Most Read
Image 01 Image 02 Image 03

The historical fiction of Israel’s “occupation”

The historical fiction of Israel’s “occupation”

Since today is a relatively slow news day (he says, probably to be surprised), it’s a good time for another legal history lesson, from law professor Eugene Kontorovich, who also is affiliated with The Lawfare Project.

We previously featured his lecture, The Legal Case for Israel, which addressed the mythology that Israel illegally occupies the West Bank.  In fact, as Prof. Kontorovich explained in great detail, it was Jordan which illegally occupied the West Bank after the armistice of 1949 until 1967.  Israel took back what illegally had been taken from it.

But that is not what we are led to believe by the media, politicians and international organizations hostile to Israel.  Indeed, the Palestinians just announced they will not even return to negotiations unless Israel accepts the precondition of a return to the 1949 armistice borders.

Kontorovich’s recent interview on Shalom TV (h/t Daled Amos) is worth a listen in its entirety. If you want, jump ahead to 16:30 where he discussed the legality of “settlements” and how Israel has been treated differently than other countries in this regard.

What land Israel chooses to give up as part of an ultimate peace agreement will be a political and military decision.

The notion that Israel illegally occupies places such as the Jewish Quarter of Jerusalem, however, is just a historical fraud and a powerful weapon in the war on Israel.

DONATE

Donations tax deductible
to the full extent allowed by law.

Tags:

Comments

Juba Doobai! | May 27, 2013 at 11:13 am

It does not help that Israeli governments are willing to trade land for peace or to halt building settlements or pull Israelis out of some zones. That kind of thing supports the enemy’s view that steal is illegitimate.

Just kick ass and take names. The world can’t say worse than they’ve already said.

Alex Bensky | May 27, 2013 at 11:14 am

Typical Palestinian negotiation strategy, the return to which would be celebrated by the rest of the world that would then press Israel to make further concessions. “Give us almost all that we want before we sit down and then we’ll see if we want more.”

But I always get a laugh when the Arabs and their supporters talk about the 1949 borders as if they were sacred. At the Rhodes conference, in the actual armistice agreements themselves, and constantly from 1949 until 1967, the Arabs insisted loudly and heatedly that the lines were not borders and never would be regarded as borders.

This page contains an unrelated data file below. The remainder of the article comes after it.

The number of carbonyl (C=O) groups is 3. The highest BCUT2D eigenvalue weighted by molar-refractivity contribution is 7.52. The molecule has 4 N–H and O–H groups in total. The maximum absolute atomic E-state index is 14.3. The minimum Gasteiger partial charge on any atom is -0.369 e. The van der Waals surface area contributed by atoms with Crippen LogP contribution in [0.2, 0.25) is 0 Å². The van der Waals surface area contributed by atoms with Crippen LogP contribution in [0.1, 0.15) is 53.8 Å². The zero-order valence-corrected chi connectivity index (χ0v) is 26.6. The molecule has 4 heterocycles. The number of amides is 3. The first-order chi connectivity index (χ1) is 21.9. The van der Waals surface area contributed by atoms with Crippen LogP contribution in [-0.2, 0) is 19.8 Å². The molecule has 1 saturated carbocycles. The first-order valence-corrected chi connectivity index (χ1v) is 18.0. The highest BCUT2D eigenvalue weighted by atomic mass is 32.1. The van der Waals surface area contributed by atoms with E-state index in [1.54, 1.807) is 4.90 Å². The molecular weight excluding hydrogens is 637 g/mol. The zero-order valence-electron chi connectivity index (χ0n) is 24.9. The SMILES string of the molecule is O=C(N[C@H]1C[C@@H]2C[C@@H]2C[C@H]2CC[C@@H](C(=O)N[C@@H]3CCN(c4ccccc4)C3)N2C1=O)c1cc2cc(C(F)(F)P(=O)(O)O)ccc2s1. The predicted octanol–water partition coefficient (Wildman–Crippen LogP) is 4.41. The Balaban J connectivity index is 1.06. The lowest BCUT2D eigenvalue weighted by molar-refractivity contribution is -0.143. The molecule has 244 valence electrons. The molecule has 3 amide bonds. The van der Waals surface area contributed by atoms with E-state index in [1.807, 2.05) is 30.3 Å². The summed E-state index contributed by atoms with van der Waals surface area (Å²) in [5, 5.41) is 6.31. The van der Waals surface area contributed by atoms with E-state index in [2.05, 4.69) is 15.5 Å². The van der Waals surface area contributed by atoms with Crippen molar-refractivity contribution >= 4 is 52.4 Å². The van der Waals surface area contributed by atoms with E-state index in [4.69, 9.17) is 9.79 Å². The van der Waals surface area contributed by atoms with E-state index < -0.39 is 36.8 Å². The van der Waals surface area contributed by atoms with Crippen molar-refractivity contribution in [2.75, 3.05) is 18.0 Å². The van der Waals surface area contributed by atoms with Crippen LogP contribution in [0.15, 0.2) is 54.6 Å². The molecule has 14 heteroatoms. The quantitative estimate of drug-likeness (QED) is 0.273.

They were, all the Arabs said unequivocally, merely cease-fire lines, points at which they had agreed to stop fighting for the moment, but would be crossed when the time came to wipe out the Zionist entity. And in fact the Arabs talked a great deal in the spring of 1967 about doing just that. A funny thing happened on the way to liberating Palestine, though.

This typifies one reason why the Palestinians see no reason to negotiate in good faith for a peace acceptable to both sides–the world has taught them that they don’t need to, that they will in fact be rewarded for launching and losing wars.

The other reason is that they don’t want a peace acceptable to both parties.

God bless Eugene Kontorovich. Finally I have heard someone who can articulate all the ‘legal’ issues surrounding Israel.

Ever wonder why there are more “Palestinian refugee camps” in Jordan than any other country?

Ever wonder why it is never talked about?

http://www.freerepublic.com/focus/f-news/2696941/replies?c=7

    Juba Doobai! in reply to Browndog. | May 27, 2013 at 8:00 pm

    No. I don’t wonder. I also don’t wonder about where the “Palestinians” came from: Yemen, Sudan, Tunisia, Egypt, blah blah blah.

    Juba Doobai! in reply to Browndog. | May 27, 2013 at 10:06 pm

    No. I don’t wonder because it is an open secret. I also don’t wonder about where the “Palestinians” came from: Yemen, Sudan, Tunisia, Egypt, blah blah blah.

My 2008 essay, “Why can’t Israel live in peace?” seems relevant here, too.

As the professor was speaking I was thinking “Wow, here’s a guy who should be in the House or the Senate..” Then he mentions that he’s going to Israel. Our loss.

I hope they get his butt into the Knesset post-haste.

Font Resize
Contrast Mode
Send this to a friend